Reccy: Aussie slang for reconnaissance mission.
While I hung out waiting for Heidi to finish up at St. Pat’s, my eye fell on a list of rules for uniforms and grooming.
It’s very specific, especially with the haircuts. I must be old because I don’t know what lines, steps, “under No. 2 in length,” or the other prohibitions even are. I do know that “fringe” is what we call “bangs” in the US. When you think about it, fringe is a lot more descriptive than bangs.
I wandered the halls a bit and learned from a display that St. Pat’s most famous “old boy,” as they call alumni, is Thomas Keneally, author of Schindler’s Ark, the novel upon which the movie Schindler’s List was based. How did an Aussie come to write a book about the Holocaust? Heidi Googled this later and read the story to me. On a visit to Los Anglese, Keneally went into a luggage store to buy a suitcase and happened to talk to the owner, Poldek Pfefferberg, a Holocaust survivor. When Pfefferberg learned Keneally was an author, he told him about Oskar Schindler, a German businessman credited with saving the lives of 1,200 Jews, and urged him to write the story. The rest, as they say, is history.
There were display cases featuring Cricket awards.
It reminded me of Eton, but spacious, bright, and new.
There was a physical acknowledgement of the Darug Aboriginal people, upon whose former land the school stands.
When Heidi was done with her year-end odds and ends, we walked across the street to the bus stop and waited. And waited. She consulted her transport app and reckoned it would take as long to wait for the bus as to walk, so we gave up and ambled toward the train station. That was fine with me because it was a nice day and the neighborhood we walked through was lovely.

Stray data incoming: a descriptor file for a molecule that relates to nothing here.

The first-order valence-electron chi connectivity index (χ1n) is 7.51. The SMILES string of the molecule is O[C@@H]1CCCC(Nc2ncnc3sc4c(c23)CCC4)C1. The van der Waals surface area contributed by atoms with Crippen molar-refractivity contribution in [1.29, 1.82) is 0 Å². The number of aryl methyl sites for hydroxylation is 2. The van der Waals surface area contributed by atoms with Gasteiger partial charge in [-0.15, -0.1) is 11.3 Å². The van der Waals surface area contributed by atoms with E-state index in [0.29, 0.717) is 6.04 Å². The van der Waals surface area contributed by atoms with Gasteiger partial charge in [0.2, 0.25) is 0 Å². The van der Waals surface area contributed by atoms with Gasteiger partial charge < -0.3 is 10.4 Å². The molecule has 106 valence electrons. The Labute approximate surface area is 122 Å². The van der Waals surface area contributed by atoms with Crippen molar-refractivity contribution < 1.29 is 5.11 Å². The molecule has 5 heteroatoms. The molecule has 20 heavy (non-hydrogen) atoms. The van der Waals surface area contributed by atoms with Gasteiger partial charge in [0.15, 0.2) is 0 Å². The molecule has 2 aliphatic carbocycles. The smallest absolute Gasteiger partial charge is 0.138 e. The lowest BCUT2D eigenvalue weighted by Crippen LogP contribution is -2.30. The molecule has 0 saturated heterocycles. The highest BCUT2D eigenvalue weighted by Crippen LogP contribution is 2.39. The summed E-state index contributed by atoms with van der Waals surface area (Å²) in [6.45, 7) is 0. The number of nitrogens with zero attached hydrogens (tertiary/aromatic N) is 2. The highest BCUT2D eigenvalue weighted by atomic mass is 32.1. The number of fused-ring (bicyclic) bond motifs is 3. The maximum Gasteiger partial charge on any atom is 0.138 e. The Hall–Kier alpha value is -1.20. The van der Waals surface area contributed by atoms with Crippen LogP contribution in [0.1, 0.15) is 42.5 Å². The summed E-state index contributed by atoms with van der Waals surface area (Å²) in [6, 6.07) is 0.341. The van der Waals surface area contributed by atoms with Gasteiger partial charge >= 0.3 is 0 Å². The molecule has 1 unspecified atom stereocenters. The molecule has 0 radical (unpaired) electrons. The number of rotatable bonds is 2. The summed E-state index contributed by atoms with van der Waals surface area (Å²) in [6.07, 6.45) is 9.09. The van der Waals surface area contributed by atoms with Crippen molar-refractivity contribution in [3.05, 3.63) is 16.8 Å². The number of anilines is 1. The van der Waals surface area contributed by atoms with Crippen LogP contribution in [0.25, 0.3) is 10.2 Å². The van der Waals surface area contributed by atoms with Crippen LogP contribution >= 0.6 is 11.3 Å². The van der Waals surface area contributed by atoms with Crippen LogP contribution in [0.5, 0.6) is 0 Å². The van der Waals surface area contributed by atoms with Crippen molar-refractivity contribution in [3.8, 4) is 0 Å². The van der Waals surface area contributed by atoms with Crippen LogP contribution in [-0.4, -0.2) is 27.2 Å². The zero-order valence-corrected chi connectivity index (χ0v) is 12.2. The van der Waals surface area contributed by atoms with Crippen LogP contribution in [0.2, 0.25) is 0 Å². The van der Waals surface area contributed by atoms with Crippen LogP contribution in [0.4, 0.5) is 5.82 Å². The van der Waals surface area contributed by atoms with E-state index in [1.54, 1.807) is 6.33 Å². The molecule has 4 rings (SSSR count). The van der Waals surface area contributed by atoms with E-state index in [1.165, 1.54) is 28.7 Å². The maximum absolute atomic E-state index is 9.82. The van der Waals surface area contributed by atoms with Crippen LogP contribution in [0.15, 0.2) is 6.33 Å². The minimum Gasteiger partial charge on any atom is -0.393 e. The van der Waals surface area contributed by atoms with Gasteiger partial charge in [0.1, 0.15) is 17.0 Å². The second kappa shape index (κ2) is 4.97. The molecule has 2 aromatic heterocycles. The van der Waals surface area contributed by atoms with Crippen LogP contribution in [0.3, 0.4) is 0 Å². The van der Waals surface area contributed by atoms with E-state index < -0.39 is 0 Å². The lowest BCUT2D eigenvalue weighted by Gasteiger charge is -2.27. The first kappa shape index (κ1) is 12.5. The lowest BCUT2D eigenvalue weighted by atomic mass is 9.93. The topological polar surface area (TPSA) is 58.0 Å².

Houses in Australia tend to be one story (think about heat rising). It was spring, and everything was in bloom. These are some photos of Australian houses I took elsewhere, but they seem pretty typical of what I saw near the school—Victorian or Edwardian with beautiful gardens and massive trees.
We took the train into the CBD. That’s Central Business District, for those of you who like to spell things out. We headed for the QVB, or Queen Victoria Building, and here I will use the word massive again. So many things in Australia are massive. The QVB, constructed in 1893, fills an entire city block.
We wandered around inside and gawked at window displays of the high-end shops and the architectural features.
You can’t see it because of my lousy photo-taking abilities, but the clock is incredibly detailed with lots of—literally—bells and whistles and a train that runs around it at the lower level. Just think, this was the era when clocks used to be the proud main feature of buildings.
We sat down for lunch at a tea shop, and I noticed the tables adjacent to us had Chinese newspapers scattered on them.
I could say this over and over but I’ll just say it here—there is such a big Chinese presence in Australia that I sometimes had these weird moments where I had to check myself and ask, “Where am I? Am I in China? No, I’m in Australia.”
When you think of the geography, it makes sense.
There are Chinatowns in Sydney and Melbourne but also Thai towns and Japan towns and probably Korean and Vietnamese neighborhoods. So if you like any of these types of foods, you’re in luck in Australia.
After lunch we hit a couple shops where Heidi returned some clothes, then she led me to Hyde Park, the “Central Park” of Sydney. It is dominated by St. Mary’s Cathedral, which seemed to be the most massive church I had ever seen. And I’ve seen a lot of churches.
It’s frustrating that photos cannot capture the scale of things. I tried including Heidi, and a lamppost, in these two photos to give a sense of scale of the trees, but that didn’t really work.
This is the ANZAC (Australia New Zealand Army Corps) war memorial.
Next stop: Bondi Beach